Islamic State has claimed responsibility for twin attacks at Kabul airport that killed more than 70 people and injured twice as many.
Suicide bombers struck the crowded gates of the airport with at least two explosions, causing a bloodbath among civilians and United States troops and effectively shutting down the Western airlift of Afghans desperate to flee.
Afghan officials say at least 60 of their civilians were killed and 143 injured in the attacks that took place late on Thursday afternoon.
At last count, 12 US service members were thought to have been killed in the blasts - 11 Marines and one Navy medic, according to two US officials.
Video images uploaded by Afghan journalists showed dozens of bodies of people killed in packed crowds outside the airport.
A watery ditch by the airport fence was filled with blood-soaked corpses, some being fished out and laid in heaps on the canal side while wailing civilians searched for loved ones.
Several Western countries said the airlift of civilians was now effectively over, with the US having sealed the gates of the airport leaving no way out for tens of thousands of Afghans who worked for the West through two decades of war.
A Taliban official said at least 13 people including children had been killed in the attack and 52 were wounded, though it was clear from video footage that those figures were far from complete. One surgical hospital run by an Italian charity said it alone was treating more than 60 wounded.
The explosions took place amid the crowds outside the airport who have been massing for days in hope of escaping in an airlift which the United States says will end by Tuesday, following the swift capture of the country by the Taliban.
There was no immediate claim of responsibility for the blasts, but US officials pointed the finger at Islamic State's Afghan affiliate, which has emerged as enemies of both the West and of the Taliban.
A witness who gave his name as Jamshed said he went to the airport in the hope of getting a visa for the United States.
"There was a very strong and powerful suicide attack, in the middle of the people. Many were killed, including Americans," he said.
Zubair, a 24-year-old civil engineer, who had been trying for a nearly week to get inside the airport with a cousin who had papers authorising him to travel to the US, said he was 50 metres from the first of two suicide bombers who detonated explosives at the gate.
"Men, women and children were screaming. I saw many injured people - men, women and children - being loaded into private vehicles and taken toward the hospitals," he said. After the explosions there was gunfire.
The explosion at the Abbey Gate was the result of a "complex attack" that resulted in many US and civilian casualties, Pentagon spokesperson John Kirby said on Twitter.
At least one other explosion detonated at or near the Baron Hotel, a short distance from Abbey Gate.
Taliban official Suhail Shaheen said there were two explosions in a crowded area managed by US forces.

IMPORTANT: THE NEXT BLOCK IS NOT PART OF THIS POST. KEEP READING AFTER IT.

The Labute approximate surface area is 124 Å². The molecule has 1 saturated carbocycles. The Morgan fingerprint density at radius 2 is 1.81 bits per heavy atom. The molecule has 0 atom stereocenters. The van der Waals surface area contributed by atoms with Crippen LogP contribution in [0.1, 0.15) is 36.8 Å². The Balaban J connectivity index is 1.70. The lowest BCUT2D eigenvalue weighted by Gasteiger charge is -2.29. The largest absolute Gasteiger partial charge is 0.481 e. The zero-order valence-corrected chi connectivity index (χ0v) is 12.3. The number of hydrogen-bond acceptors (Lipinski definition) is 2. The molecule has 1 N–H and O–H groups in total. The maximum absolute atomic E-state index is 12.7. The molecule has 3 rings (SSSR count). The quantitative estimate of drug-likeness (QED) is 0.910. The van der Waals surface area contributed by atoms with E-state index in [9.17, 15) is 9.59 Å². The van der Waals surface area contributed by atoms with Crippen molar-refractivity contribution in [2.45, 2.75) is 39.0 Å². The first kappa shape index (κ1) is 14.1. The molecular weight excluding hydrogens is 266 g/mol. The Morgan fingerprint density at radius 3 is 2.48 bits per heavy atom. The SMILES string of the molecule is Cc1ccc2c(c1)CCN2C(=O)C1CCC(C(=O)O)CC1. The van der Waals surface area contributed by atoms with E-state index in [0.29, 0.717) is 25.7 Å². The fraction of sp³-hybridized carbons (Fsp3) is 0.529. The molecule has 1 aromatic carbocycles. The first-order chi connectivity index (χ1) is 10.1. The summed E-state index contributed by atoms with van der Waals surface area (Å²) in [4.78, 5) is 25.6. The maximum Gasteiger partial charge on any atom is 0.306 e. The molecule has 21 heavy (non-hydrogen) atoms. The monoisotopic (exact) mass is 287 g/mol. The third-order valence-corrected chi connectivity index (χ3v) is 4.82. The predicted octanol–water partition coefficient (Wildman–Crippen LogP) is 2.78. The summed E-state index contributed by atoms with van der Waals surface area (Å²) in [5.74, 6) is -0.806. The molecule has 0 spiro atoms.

"We strongly condemn this gruesome incident and will take every step to bring the culprits to justice."
The Taliban did not identify the attackers, but a spokesman described it as the work of "evil circles" who would be suppressed once the foreign troops leave.
The US and its allies had been urging civilians to stay away from the airport on Thursday, citing the threat of an Islamic State suicide attack.
In the past 12 days, western countries have evacuated nearly 100,000 people, mostly Afghans who helped them. But they say many thousands more will be left behind following US President Joe Biden's order to pull out all troops by August 31.
The last few days of the airlift will mostly be used to withdraw the remaining troops. Canada and some European countries have already announced the end of their airlifts, while publicly lamenting Biden's abrupt pullout.
"The doors at the airport are now closed and it is no longer possible to get people in," Norwegian Foreign Minister Ine Eriksen Soereide said on Thursday.
"We wish we could have stayed longer and rescued everyone," the acting chief of Canada's defence staff, General Wayne Eyre said.
Biden ordered all troops out of Afghanistan by the end of the month to comply with a withdrawal agreement with the Taliban negotiated by his predecessor Donald Trump. He spurned calls this week from European allies for more time.
The abrupt collapse of the Western-backed government in Afghanistan caught US officials by surprise and risks reversing gains, especially in the rights of women and girls, millions of whom have been going to school and work, once forbidden under the Taliban.
Biden has defended the decision to leave, saying US forces could not stay indefinitely. But his critics say the US force had been reduced in recent years to just a few thousand troops, no longer involved in fighting on the ground.
Those that were killed on Thursday were the first to die in action in Afghanistan in 18 months.
Violence from Islamic State creates a headache for the Taliban who have promised that their victory will bring peace to Afghanistan at last.
Fighters claiming allegiance to Islamic State began appearing in eastern Afghanistan at the end of 2014 and have established a reputation for extreme brutality.
Australian Associated Press
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